Listen Text

Prepared by   

Mr. Akash Shah, Ms. Komal Khan

The workshop was conducted on December 17 and 18, 2022, where Executive Director SVI Dr. Naeem A. Salik, Director Research Dr. Nasir Hafeez, Dean FASS Dr. Adil Sultan, and Dr. Mansoor Ahmed were the speakers. Participants included teaching faculty members and students, primarily from MS and PhD levels, from different universities in Islamabad, including Quaid-i-Azam University, National Defence University, Air University, NUST, Bahria University, SZABIST, and NUML University.

Executive Summary

Dr. Naeem Salik (Executive Director SVI), in the first session, titled “Military Strategy and Technology: Challenges for Future Warfare”, discussed the relationship between technology and warfare and addressed the question on the evolution of military technology and its impact on the ways warfare has been conducted over the years. He stated that military technology has five important aspects concerning development: firepower, mobility, protection, communication, and intelligence. Moreover, he emphasized that distinction between the war-time and peacetime blurred because of war planning by the military bureaucracy/ general staff during peacetime. In the second segment of the first session on “Nuclear Revolution and its Impact on Strategy/Warfare,” he said that whenever technological advancements take place, it leads to initial excitement; however, it is a transitory period where countries are discovering the ways in which emerging technologies could be used. At the same time, the antidotes of these technologies are also being developed. In the case of emerging technologies, the cost is prohibitive in itself, with very few states possessing these technologies. The non-state actors can only have access to cyberspace even without the involvement or knowledge of states. Significantly, nNuclear weapons made deterrence the cornerstone of the strategy. Pakistan incorporated Full Spectrum Deterrence to deter aggression at all level of conflicts.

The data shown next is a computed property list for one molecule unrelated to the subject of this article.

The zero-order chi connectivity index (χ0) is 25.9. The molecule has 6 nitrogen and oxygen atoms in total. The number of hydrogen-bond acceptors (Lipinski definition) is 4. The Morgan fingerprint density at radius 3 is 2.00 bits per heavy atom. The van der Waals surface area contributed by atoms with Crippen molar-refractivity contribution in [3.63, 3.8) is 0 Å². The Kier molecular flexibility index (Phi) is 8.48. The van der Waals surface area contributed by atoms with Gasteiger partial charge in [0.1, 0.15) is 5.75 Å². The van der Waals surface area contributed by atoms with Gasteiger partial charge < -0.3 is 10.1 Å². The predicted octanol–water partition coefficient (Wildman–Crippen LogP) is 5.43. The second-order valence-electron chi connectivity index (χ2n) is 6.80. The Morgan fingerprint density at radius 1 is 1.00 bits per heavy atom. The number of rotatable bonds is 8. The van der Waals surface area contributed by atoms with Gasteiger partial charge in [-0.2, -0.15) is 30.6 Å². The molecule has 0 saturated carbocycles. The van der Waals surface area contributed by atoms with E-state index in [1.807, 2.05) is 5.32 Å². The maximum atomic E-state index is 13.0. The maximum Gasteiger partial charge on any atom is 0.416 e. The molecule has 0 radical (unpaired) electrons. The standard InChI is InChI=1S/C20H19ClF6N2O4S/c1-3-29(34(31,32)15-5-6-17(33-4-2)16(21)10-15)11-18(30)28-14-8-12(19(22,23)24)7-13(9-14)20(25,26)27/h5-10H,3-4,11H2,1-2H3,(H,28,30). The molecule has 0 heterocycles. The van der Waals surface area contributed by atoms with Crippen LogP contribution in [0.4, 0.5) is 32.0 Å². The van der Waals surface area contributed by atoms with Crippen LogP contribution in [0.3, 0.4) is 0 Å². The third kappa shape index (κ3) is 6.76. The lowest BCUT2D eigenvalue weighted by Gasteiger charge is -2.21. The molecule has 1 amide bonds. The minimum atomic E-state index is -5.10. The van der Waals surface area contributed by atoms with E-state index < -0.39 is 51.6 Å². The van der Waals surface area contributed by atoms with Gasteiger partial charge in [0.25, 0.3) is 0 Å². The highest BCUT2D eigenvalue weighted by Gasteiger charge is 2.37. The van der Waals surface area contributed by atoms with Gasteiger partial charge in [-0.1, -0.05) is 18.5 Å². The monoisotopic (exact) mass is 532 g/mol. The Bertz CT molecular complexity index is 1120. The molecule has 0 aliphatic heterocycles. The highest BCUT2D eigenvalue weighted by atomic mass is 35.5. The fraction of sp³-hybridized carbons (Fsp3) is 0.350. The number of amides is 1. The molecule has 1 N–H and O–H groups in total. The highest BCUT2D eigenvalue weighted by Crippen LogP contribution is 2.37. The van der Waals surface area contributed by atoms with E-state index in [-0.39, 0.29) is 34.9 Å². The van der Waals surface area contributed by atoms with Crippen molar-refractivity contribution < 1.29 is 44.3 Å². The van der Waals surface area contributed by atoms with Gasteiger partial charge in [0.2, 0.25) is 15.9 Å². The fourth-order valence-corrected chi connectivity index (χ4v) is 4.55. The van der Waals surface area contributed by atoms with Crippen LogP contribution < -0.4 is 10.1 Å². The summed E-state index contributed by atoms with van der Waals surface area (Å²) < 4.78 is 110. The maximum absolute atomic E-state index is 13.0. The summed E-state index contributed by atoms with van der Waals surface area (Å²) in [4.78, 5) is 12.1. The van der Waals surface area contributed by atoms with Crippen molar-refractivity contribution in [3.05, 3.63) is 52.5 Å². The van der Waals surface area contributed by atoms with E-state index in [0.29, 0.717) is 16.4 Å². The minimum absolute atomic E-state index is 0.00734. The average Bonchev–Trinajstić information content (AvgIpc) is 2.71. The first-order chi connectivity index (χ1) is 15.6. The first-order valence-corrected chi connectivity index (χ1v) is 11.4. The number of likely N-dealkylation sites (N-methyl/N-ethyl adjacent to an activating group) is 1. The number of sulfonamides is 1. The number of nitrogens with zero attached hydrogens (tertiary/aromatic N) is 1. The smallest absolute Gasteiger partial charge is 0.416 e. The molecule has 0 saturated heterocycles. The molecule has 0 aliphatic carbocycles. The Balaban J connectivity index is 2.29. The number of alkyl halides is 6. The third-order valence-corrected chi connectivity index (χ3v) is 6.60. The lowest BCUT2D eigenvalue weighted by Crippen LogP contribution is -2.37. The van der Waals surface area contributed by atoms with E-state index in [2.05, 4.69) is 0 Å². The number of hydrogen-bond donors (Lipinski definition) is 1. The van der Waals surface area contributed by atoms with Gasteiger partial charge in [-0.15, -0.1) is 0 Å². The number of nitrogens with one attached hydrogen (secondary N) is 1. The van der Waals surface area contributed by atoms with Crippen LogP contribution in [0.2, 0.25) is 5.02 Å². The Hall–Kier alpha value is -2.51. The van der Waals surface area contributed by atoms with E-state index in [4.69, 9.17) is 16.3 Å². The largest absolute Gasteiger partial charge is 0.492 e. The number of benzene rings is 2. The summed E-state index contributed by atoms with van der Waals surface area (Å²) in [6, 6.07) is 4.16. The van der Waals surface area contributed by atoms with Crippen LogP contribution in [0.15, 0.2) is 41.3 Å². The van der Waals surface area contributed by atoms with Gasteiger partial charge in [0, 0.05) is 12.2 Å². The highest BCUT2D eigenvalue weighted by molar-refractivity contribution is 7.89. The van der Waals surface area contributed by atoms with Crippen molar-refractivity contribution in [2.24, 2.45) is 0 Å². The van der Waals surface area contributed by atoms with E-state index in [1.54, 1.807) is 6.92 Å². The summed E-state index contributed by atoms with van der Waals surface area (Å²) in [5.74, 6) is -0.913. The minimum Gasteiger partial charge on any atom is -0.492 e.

In his discussion on “Evolution of Nuclear Strategy/Deterrence in South Asia,” Dr. Nasir Hafeez stated that the Indian Nuclear weapons program is driven by prestige. However, its nuclear doctrine is gradually shifting away from the No First Use policy. Strategic stability in South Asia cannot be pursued unilaterally by Pakistan. Furthermore, strategic stability in South Asia rests on crisis stability, linked with the recognition and resolution of disputes. The current Indian strategy of coercive options has the potential to escalate.

Dr. Mansoor Ahmed, in his discussion on “Great Power Competition and National Security Challenges for Pakistan,” stated that China’s massive strides in the maritime domain are challenging the status quo. To counter that, the US is practicing the traditional American way of building alliances and correlations. The US correlated with India to share the burden of policing in the Indian Ocean. Moreover, the India-US strategic partnership is primarily driven by India’s rising economic potential making it a lucrative market for the sale of weapons and power reactors. The problem with the India-China dyad is that any capability India builds against China can be used against Pakistan. Therefore, Pakistan’s deterrence requirements must be sensitive to and cognizant of maintaining the level of deterrence.

Dr. Adil Sultan, in his discussion on “South Asian Security Dynamics and the Role of Nuclear Weapons“, stated that even a limited conventional war would bring pressure on Pakistan and India to resort to extreme measures, and any use of nuclear weapons by India or Pakistan would directly affect both the countries. India’s Cold Start Doctrine is a challenge to the credibility of Pakistan’s nuclear deterrence, wherein responding with full force could be considered disproportionate, while not responding to it would discredit Pakistan’s deterrence posture. Pakistan’s Full Spectrum Deterrence (FSD) is not a quantitative but a qualitative response to deter a full spectrum of tactical, operational, and strategic threats.